The thought of actually joining and being part of the team and community was very exciting.
The description is high praise, for sure, but that initial perception is nothing compared to how he feels now that he’s spent more than a month in his role as provost and vice-president academic.
“It’s something else entirely to help drive it, as we collectively move it into top gear,” he said of his new workplace, chuckling at the comparison. “This institution can go as far as it wants to achieve its aspirations, and has all the potential to do so, but it’s going to find the right speed.
“My responsibility as the provost, along with other leaders, is to let the institution achieve its mission and goals in the direction that they should, with guidance so that we stay on the road to success that will shape our future.”
Vannelli, who is also a professor of in the College of Engineering’s Department of Electrical and Computer Engineering, came to the U of S with a lengthy background in both academics and administration. While his most recent positions included a 10-year term as dean of the College of Physical Science at the University of Guelph and another two years as associate dean, research and external partnerships at the University of Waterloo, he said it’s his time on the front lines of academia that has most shaped his beliefs and leadership style into what they are today.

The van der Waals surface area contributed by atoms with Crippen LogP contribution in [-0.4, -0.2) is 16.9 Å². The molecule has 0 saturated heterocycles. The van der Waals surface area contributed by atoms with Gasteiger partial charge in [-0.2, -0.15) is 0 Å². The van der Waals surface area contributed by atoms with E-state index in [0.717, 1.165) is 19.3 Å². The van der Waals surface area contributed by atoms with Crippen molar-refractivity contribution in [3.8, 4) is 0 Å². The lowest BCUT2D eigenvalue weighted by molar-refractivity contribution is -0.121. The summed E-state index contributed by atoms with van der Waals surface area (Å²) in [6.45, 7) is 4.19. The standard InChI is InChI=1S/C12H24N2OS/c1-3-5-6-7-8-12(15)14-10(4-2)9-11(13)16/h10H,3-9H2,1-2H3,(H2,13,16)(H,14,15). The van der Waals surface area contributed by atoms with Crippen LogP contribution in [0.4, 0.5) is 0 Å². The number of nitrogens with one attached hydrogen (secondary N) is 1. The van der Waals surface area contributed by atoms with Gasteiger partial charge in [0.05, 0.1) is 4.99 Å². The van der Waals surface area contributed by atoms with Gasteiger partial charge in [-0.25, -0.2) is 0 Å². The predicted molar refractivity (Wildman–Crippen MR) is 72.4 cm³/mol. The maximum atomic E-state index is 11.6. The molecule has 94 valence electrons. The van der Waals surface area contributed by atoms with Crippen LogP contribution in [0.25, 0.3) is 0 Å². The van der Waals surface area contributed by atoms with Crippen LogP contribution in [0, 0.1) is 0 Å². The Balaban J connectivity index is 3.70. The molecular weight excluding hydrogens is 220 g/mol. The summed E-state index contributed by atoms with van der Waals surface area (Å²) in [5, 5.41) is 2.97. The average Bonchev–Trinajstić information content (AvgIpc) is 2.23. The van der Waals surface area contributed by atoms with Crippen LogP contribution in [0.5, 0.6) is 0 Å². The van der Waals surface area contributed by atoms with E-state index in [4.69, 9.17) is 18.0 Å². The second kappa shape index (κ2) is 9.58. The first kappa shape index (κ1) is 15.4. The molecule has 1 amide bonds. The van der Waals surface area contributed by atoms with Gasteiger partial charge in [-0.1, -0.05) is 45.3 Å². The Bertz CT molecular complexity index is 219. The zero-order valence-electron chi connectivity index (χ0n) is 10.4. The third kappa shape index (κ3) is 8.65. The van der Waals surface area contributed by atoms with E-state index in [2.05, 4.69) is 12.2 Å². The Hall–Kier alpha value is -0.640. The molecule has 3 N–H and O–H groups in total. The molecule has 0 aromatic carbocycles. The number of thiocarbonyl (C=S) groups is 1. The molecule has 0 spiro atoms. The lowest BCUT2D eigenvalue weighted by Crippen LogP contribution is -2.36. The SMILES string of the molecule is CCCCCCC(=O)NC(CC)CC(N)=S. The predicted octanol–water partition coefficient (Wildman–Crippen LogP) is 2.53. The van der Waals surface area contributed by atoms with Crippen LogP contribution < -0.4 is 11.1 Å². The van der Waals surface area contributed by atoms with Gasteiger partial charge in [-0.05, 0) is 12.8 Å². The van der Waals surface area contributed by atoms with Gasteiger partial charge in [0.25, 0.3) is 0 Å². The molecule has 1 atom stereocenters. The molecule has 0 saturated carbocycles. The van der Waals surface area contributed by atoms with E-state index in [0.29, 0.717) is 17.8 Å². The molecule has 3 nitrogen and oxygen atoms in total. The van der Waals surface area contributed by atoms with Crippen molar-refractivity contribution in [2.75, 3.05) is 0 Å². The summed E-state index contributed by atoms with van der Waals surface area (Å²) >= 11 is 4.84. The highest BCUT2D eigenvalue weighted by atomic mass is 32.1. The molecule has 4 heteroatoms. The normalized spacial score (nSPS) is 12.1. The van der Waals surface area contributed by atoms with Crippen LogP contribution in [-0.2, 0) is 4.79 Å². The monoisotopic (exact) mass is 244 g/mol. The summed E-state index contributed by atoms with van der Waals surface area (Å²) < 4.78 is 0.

Despite initially pursuing bachelor’s and master’s degrees in mathematics, Vannelli learned early on in his doctoral work—after shifting his interests to engineering—that a focus on interdisciplinary learning and research can grant the ability to see issues from a variety of shifting perspectives.
“With any kind of problem that you think you have, you may actually have an opportunity in front of you if you look deeper,” he said. “I always try to change the lens on problems. In life, sometimes if you can flip the lens and view the problem from a different angle or with a different light under it, you might see something you’d missed initially. Then the problem might be solved in a slightly different way, or even an easier way.”
Vannelli is excited about the balance between his roles as provost and VP academic, and said he looks forward to leveraging his time in each as a chance to forge robust resources and support for ongoing and new initiatives on campus.
“It’s very, very important to me that we maintain strong academic programs across the board, have the appropriate resources to support them and ensure stability across the institution for years to come—both to maintain that and to move into new directions and new opportunities.”
There’s a sense of encouragement in the way Vannelli discusses the U of S, speaking at length about its strengths as a U15 school and describing how, when he was offered the job by President Peter Stoicheff, it “just felt right” to accept and be part of this strong collegial university.
More than anything, it’s clear he knows the university has potential to do even greater things.
“People can realize their dreams here,” he said. “This institution goes about its business—in a very modest way, I find—of training the best students and doing the best discovery and scholarship. I think they’re just starting to fully realize how good they are, and I think they can go even higher.”